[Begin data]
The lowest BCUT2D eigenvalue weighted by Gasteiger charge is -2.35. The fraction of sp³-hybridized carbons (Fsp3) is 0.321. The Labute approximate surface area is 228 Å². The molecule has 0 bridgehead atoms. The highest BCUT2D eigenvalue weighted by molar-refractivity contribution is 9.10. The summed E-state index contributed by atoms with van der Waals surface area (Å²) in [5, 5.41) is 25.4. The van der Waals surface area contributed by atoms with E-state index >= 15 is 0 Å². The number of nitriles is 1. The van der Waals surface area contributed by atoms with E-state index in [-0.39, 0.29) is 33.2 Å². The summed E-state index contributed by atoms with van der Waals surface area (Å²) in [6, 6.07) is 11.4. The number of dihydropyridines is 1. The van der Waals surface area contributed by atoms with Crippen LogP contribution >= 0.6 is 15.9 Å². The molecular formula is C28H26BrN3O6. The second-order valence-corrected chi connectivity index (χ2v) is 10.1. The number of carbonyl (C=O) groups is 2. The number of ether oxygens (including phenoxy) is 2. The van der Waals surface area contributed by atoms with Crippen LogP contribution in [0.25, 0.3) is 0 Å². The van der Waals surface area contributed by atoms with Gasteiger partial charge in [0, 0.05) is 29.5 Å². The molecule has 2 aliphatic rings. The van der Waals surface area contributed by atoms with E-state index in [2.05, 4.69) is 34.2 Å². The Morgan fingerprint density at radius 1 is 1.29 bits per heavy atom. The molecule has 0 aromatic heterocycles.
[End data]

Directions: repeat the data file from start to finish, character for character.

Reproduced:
The lowest BCUT2D eigenvalue weighted by Gasteiger charge is -2.35. The fraction of sp³-hybridized carbons (Fsp3) is 0.321. The Labute approximate surface area is 228 Å². The molecule has 0 bridgehead atoms. The highest BCUT2D eigenvalue weighted by molar-refractivity contribution is 9.10. The summed E-state index contributed by atoms with van der Waals surface area (Å²) in [5, 5.41) is 25.4. The van der Waals surface area contributed by atoms with E-state index >= 15 is 0 Å². The number of nitriles is 1. The van der Waals surface area contributed by atoms with E-state index in [-0.39, 0.29) is 33.2 Å². The summed E-state index contributed by atoms with van der Waals surface area (Å²) in [6, 6.07) is 11.4. The number of dihydropyridines is 1. The van der Waals surface area contributed by atoms with Crippen LogP contribution >= 0.6 is 15.9 Å². The molecular formula is C28H26BrN3O6. The second-order valence-corrected chi connectivity index (χ2v) is 10.1. The number of carbonyl (C=O) groups is 2. The number of ether oxygens (including phenoxy) is 2. The van der Waals surface area contributed by atoms with Crippen LogP contribution in [0.25, 0.3) is 0 Å². The van der Waals surface area contributed by atoms with Gasteiger partial charge in [0, 0.05) is 29.5 Å². The molecule has 2 aliphatic rings. The van der Waals surface area contributed by atoms with E-state index in [2.05, 4.69) is 34.2 Å². The Morgan fingerprint density at radius 1 is 1.29 bits per heavy atom. The molecule has 0 aromatic heterocycles.